Presentation on theme: "Chapter 4 The price system, supply and demand, and elasticity."— Presentation transcript:
Chapter 4 The price system, supply and demand, and elasticity
The Price System: Rationing and Allocating Resources The price system performs two important and closely related functions in a society with unregulated markets. –PRICE RATIONING –ALLOCATING RESOURCES
PRICE RATIONING PRICE RATIONING: is the process by which the market system allocates goods and services to consumers when quantity demanded exceeds quantity supplied. Consider the following example in the market for lobster...
This rationing process determines: the allocation of resources among suppliers the final mix of output to be allocated across consumers
Price Rationing in the Market for Lobsters Figure 4.1 At $3.27, the quantity demanded and quantity supplied are both 47 lobsters. Suppose the supply of lobster shifts to the left. At a price of $3.27, there is now a demand of 22 lobsters.
Equilibrium is restored. Equilibrium is restored at a price of $4.50. Quantity supplied rises and quantity demanded falls as price rises. Thirty-five million pounds of lobster is rationed to the consumers who are willing and able to pay $4.50 per pound for it.
Constraints on the market and alternative rationing mechanisms Some of these methods include: –Price ceilings: a maximum price that sellers may charge for a good, usually set by government. –Queuing: waiting in line as a means of distributing goods and services; a non price rationing mechanism. –Favored customers: those who receive special treatment from dealers during situations of excess demand. –Ration coupons: tickets or coupons that entitle individuals to purchase a certain amount of a given product per month. –Black market: a market in which illegal trading takes place at market-determined prices.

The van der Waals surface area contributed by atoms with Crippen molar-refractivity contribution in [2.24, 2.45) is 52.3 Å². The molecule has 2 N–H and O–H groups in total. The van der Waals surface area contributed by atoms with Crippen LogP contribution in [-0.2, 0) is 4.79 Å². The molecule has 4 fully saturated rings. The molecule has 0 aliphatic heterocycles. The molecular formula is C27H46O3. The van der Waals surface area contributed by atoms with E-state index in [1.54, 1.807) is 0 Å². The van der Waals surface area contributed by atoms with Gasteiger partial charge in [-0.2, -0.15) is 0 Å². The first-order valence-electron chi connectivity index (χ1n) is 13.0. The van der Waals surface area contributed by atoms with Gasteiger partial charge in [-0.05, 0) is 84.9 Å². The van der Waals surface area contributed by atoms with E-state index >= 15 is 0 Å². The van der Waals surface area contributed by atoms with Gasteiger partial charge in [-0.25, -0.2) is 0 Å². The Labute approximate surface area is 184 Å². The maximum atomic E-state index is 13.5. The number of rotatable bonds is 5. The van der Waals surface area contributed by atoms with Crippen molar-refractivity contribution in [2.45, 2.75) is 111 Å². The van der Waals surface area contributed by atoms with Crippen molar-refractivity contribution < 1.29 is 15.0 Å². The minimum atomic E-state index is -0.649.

Oil supply in 1973-1974 Figure 4.3 Congress: price ceiling Most common non price rationing system: queuing… A second device: favored customers Another way: ration coupons Black market
Price and the allocation of resources Figure 4.4
World Cup Soccer championship in 1994... Consider the market for tickets to major sporting events, like the finals of the World Cup Soccer championship in 1994... The problem with these alternatives: excess demand is created but not eliminated.
World Cup Soccer championship in 1994... $3,000 The average ticket price was set at $300 for the final game of the World Cup. $300 This price was below the equilibrium price, and scalpers made a tidy profit. Can you explain why? Scalpers profit The actual demand curve
SUPPLY AND DEMAND ANALYSIS: AN OIL IMPORT FEE An oil import fee would place a tax on all oil imported into the U.S... Why might politicians choose to impose such a tax?
The world and US markets for crude oil in 1989 (w/o tax) p q p q Sworld D.usa S.usa Dworld $18 Millions of Barrels/day 567.713.6 5.9
The import tax raises the price of all gasoline in the U.S. p q D.usa S.usa $18 $24 Millions of Barrels/day 7.713.6 5.9 What is the impact of this policy on : domestic producers? foreign producers? U.S. consumers? U.S. government?
The import tax raises the price of all gasoline in the U.S. p q D.usa S.usa $24 7.713.6 5.9 p q D.usa S.usa $24 9.012.2 3.2 $18 Import fee Government tax revenue
Review questions What is price rationing? Apply the knowledge.